January 24, 2012
In the South-Eastern periphery of Cuba lies the province of Bahía de Guantánamo. Unlike the rest of the Caribbean island, its vegetation does not grow green and abundant. If only the signs of American imperialism were limited to the Cuban mainland’s only McDonalds and Starbucks. If only the crimes perpetrated in this naval base concerned the validity of the United States’ occupying lease, obtained under the threat of force.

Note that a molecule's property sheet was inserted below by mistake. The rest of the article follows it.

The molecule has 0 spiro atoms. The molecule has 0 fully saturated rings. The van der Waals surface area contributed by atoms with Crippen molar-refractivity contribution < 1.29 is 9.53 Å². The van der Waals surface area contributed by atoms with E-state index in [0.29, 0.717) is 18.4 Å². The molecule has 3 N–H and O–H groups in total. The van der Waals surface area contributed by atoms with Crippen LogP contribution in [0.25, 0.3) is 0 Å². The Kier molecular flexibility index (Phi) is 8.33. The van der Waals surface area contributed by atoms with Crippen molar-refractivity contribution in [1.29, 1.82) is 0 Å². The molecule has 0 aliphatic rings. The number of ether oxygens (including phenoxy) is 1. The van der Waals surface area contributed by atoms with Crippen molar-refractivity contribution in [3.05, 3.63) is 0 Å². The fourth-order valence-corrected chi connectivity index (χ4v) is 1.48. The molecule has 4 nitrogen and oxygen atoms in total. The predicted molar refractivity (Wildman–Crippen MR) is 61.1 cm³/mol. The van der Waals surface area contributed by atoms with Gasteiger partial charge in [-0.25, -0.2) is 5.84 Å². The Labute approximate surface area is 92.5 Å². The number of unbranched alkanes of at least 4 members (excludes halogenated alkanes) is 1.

Ten years ago, Guantanamo Bay received its first detainees and began an unending tale of human suffering and degradation for children as young as 13 and men as old as 98. Eye witness accounts detail a nightmarish existence of systematic beatings, torture, and humiliating treatment. But its not just the physical abuse that destroys the victims of Guantanamo. Its in every spiteful action, in every callous deed, the breaking up of families by denying prisoners even the right to exchange letters. By desecrating copies of the Quran and imposing unimaginable periods of solitary confinement.
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